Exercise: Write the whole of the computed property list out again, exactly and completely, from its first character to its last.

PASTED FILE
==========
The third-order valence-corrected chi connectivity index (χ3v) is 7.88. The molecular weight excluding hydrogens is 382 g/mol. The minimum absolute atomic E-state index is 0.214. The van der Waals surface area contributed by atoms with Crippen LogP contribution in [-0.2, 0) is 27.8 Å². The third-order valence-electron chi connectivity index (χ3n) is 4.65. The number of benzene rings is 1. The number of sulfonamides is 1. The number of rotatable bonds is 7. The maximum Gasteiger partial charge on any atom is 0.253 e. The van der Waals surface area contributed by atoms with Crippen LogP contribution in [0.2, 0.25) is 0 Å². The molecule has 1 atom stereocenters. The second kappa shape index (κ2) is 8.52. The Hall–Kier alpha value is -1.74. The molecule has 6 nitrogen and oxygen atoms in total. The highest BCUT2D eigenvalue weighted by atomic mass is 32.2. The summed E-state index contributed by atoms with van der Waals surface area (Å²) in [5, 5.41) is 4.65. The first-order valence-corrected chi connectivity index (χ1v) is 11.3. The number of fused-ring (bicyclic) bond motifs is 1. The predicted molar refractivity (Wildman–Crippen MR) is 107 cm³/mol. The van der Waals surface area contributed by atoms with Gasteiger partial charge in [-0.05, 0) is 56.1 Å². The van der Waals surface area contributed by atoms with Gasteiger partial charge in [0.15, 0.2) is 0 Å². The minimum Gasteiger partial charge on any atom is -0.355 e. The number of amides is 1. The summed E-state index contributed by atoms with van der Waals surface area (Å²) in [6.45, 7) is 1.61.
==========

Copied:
The third-order valence-corrected chi connectivity index (χ3v) is 7.88. The molecular weight excluding hydrogens is 382 g/mol. The minimum absolute atomic E-state index is 0.214. The van der Waals surface area contributed by atoms with Crippen LogP contribution in [-0.2, 0) is 27.8 Å². The third-order valence-electron chi connectivity index (χ3n) is 4.65. The number of benzene rings is 1. The number of sulfonamides is 1. The number of rotatable bonds is 7. The maximum Gasteiger partial charge on any atom is 0.253 e. The van der Waals surface area contributed by atoms with Crippen LogP contribution in [0.2, 0.25) is 0 Å². The molecule has 1 atom stereocenters. The second kappa shape index (κ2) is 8.52. The Hall–Kier alpha value is -1.74. The molecule has 6 nitrogen and oxygen atoms in total. The highest BCUT2D eigenvalue weighted by atomic mass is 32.2. The summed E-state index contributed by atoms with van der Waals surface area (Å²) in [5, 5.41) is 4.65. The first-order valence-corrected chi connectivity index (χ1v) is 11.3. The number of fused-ring (bicyclic) bond motifs is 1. The predicted molar refractivity (Wildman–Crippen MR) is 107 cm³/mol. The van der Waals surface area contributed by atoms with Gasteiger partial charge in [-0.05, 0) is 56.1 Å². The van der Waals surface area contributed by atoms with Gasteiger partial charge in [0.15, 0.2) is 0 Å². The minimum Gasteiger partial charge on any atom is -0.355 e. The number of amides is 1. The summed E-state index contributed by atoms with van der Waals surface area (Å²) in [6.45, 7) is 1.61.